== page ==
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In the UnitTest++ framework, in the Checks.cpp module there are 4 overloaded versions of CheckEqual. Each overload takes a different constness for expected or actual. Then all four just call CheckStringsEqual() which takes char const* for both expected and actual. I can remove the overloads and everything compiles fine but the unit tests fail when passed anything other than two const strings when the strings are declared using array syntax i.e.

char txt1[]="Hello";

Clarification The original UnitTest++ code exhibits this behavior, not just my implementation of it. Also it's the fact that the tests fail when the overloads are removed that has me stymied.

The four overloads are:

void CheckEqual(TestResults& results, 
                char const* expected, 
                char const* actual, 
                TestDetails const& details, 
                std::string const& msg) //msg defaults to ="" in .h
{
    CheckStringsEqual(results, expected, actual, details, msg);
}

void CheckEqual(TestResults& results, 
                char* expected, 
                char* actual, 
                TestDetails const& details)
{
    CheckStringsEqual(results, expected, actual, details);
}

void CheckEqual(TestResults& results, 
                char* expected, 
                char const* actual, 
                TestDetails const& details)
{
    CheckStringsEqual(results, expected, actual, details);
}

void CheckEqual(TestResults& results, 
                char const* expected, 
                char* actual, 
                TestDetails const& details)
{
    CheckStringsEqual(results, expected, actual, details);
}

CheckStringsEqual is

    void CheckStringsEqual(TestResults& results, 
                           char const* expected, 
                           char const* actual,
                           TestDetails const& details, std::string const& msg="")
    {
        using namespace std;

        if (strcmp(expected, actual))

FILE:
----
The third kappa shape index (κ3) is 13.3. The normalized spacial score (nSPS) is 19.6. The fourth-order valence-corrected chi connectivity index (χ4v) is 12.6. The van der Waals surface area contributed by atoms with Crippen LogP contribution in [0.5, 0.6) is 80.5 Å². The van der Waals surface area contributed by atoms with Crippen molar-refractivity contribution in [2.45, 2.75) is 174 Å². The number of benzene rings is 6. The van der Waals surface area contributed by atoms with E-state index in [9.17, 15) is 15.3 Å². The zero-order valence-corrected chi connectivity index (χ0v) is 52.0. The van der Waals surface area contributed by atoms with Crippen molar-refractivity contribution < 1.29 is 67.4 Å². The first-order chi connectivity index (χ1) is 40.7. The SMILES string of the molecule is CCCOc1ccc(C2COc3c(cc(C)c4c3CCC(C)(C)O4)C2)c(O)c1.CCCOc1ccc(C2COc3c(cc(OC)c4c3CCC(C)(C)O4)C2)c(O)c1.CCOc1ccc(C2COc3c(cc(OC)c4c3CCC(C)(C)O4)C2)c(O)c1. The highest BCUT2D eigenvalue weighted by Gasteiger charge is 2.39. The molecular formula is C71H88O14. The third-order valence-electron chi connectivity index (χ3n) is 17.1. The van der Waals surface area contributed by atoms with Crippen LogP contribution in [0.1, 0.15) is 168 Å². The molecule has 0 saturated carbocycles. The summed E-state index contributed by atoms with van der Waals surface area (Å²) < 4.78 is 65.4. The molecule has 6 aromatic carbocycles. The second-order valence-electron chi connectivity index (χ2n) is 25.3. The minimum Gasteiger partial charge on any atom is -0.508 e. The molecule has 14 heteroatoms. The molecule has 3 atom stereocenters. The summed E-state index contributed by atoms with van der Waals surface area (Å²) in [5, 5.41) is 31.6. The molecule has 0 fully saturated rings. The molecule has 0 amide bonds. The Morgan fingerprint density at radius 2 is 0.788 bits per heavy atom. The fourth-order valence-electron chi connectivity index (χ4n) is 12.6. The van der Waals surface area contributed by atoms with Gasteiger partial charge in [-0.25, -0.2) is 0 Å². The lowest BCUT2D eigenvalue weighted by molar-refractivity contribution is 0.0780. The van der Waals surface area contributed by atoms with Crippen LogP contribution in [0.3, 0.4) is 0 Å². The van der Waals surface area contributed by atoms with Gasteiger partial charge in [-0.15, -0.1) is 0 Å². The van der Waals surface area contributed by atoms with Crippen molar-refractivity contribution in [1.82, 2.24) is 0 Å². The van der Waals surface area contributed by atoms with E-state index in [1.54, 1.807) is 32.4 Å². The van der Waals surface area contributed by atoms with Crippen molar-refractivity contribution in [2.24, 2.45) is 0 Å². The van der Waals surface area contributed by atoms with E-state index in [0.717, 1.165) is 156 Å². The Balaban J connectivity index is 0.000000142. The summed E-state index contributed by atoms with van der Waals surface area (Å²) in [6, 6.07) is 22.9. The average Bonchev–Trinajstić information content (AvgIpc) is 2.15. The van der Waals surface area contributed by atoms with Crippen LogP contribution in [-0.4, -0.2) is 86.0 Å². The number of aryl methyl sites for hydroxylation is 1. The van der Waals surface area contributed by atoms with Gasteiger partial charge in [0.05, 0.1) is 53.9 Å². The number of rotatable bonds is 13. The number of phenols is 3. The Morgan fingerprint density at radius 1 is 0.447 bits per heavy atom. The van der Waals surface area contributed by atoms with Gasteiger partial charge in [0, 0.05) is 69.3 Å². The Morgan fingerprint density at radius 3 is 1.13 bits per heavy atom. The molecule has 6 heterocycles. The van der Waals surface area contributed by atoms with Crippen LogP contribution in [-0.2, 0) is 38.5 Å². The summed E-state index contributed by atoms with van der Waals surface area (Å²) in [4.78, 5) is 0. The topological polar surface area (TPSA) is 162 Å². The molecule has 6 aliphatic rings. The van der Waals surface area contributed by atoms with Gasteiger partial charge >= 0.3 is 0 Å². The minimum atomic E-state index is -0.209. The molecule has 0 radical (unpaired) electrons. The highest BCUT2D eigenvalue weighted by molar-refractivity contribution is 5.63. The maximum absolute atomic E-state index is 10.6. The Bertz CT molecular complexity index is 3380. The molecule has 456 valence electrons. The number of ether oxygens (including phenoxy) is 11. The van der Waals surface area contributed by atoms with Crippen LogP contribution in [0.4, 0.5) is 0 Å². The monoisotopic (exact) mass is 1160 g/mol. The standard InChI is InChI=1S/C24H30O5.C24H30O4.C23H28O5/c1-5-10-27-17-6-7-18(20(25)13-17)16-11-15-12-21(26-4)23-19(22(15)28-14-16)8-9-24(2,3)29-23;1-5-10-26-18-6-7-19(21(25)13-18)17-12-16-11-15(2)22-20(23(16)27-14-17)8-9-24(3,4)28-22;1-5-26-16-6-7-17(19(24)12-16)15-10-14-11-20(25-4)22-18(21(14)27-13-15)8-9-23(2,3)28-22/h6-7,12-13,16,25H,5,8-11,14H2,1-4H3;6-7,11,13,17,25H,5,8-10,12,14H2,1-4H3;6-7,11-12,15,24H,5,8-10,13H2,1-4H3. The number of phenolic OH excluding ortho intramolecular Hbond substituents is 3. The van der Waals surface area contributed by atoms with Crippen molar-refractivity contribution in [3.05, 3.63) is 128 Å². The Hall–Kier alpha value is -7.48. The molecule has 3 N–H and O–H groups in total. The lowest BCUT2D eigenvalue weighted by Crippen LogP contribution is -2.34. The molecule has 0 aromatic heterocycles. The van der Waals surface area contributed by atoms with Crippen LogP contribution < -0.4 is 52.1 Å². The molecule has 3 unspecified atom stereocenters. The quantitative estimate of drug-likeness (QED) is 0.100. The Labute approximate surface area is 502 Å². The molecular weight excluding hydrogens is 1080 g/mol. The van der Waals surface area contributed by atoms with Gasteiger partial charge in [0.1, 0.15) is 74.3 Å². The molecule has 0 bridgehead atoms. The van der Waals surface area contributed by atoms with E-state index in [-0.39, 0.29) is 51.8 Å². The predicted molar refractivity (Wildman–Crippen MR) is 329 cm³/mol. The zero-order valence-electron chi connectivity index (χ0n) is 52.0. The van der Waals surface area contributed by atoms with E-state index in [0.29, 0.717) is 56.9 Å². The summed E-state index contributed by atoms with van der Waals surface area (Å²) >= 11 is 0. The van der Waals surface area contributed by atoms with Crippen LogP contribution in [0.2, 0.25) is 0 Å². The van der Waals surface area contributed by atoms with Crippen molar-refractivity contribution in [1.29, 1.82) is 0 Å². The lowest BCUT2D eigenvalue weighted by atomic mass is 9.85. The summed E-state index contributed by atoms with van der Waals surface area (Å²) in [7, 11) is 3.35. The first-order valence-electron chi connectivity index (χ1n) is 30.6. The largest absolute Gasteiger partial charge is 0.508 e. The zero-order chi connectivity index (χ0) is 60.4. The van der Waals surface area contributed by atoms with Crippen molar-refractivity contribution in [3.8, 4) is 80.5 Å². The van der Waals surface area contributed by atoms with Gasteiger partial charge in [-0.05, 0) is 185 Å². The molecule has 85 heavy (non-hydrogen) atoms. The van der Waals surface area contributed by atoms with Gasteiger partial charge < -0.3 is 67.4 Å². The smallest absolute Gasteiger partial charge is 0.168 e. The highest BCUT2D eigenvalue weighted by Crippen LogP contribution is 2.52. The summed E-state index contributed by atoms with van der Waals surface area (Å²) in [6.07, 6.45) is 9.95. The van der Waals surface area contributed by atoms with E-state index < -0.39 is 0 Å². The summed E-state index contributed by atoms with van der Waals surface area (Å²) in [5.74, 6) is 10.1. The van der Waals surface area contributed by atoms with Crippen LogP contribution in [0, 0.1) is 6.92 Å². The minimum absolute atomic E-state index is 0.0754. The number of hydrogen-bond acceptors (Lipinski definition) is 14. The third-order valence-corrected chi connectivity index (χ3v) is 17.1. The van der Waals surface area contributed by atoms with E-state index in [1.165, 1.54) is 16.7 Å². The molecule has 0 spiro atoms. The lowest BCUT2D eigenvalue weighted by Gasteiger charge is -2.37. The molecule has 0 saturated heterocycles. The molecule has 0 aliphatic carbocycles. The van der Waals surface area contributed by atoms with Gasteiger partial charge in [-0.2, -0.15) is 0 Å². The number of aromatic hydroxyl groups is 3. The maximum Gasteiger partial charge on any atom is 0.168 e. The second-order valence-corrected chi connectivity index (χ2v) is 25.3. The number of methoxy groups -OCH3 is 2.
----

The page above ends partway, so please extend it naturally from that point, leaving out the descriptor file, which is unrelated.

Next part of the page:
{
            UnitTest::MemoryOutStream stream;
            stream << msg;
            stream << " Expected " << expected << " but was " << actual;

            results.OnTestFailure(details, stream.GetText());
        }
    }

Finally here are the tests where some of them fail if you comment out all but the first CheckEqual

char txt1[] = "Hello"; // non-const on purpose so no folding of duplicate data

char txt2[] = "Hello";

TEST(CheckEqualsWithStringsWorksOnContentsNonConstNonConst)  
{
    char const* const p1 = txt1;
    char const* const p2 = txt2;
    TestResults results;
    CheckEqual(results, p1, p2, TestDetails("", "", "", 0));
    CHECK_EQUAL(0, results.GetFailureCount());
}

TEST(CheckEqualsWithStringsWorksOnContentsConstConst) 
{
    char* const p1 = txt1;
    char* const p2 = txt2;
    TestResults results;
    CheckEqual(results, p1, p2, TestDetails("", "", "", 0));
    CHECK_EQUAL(0, results.GetFailureCount());
}

TEST(CheckEqualsWithStringsWorksOnContentsNonConstConst)
{
char* const p1 = txt1;
char const* const p2 = txt2;
TestResults results;
CheckEqual(results, p1, p2, TestDetails("", "", "", 0));
CHECK_EQUAL(0, results.GetFailureCount());
}

TEST(CheckEqualsWithStringsWorksOnContentsConstNonConst)
{
char const* const p1 = txt1;
char* const p2 = txt2;
TestResults results;
CheckEqual(results, p1, p2, TestDetails("", "", "", 0));
CHECK_EQUAL(0, results.GetFailureCount());
}
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1 Answer 1

The first CheckEqual function takes an extra parameter and it does not have a default value. I see your code calling it without that std::string parameter. Therefor, I would expect the compiler to say that it cannot find a function to call.

With the same number of parameters, I am not sure why they would be const overloaded in that way. You can always make a non-const variable const, and if you aren't changing it, you should do this (CheckStringsEqual is not changing it).

share|improve this answer
    
Sorry, I forgot I was messing around with that first call. In the .h file that final parameter is defaulted to ="". For the sake of this dicussion we can ignore that parameter as the original UnitTest++ code didn't have it. I should also clarify I'm asking why the UnitTest++ code needed to do this (i.e. even though I've changed some things the original code exhibits the described behavior). –  Tod Mar 29 '11 at 22:57

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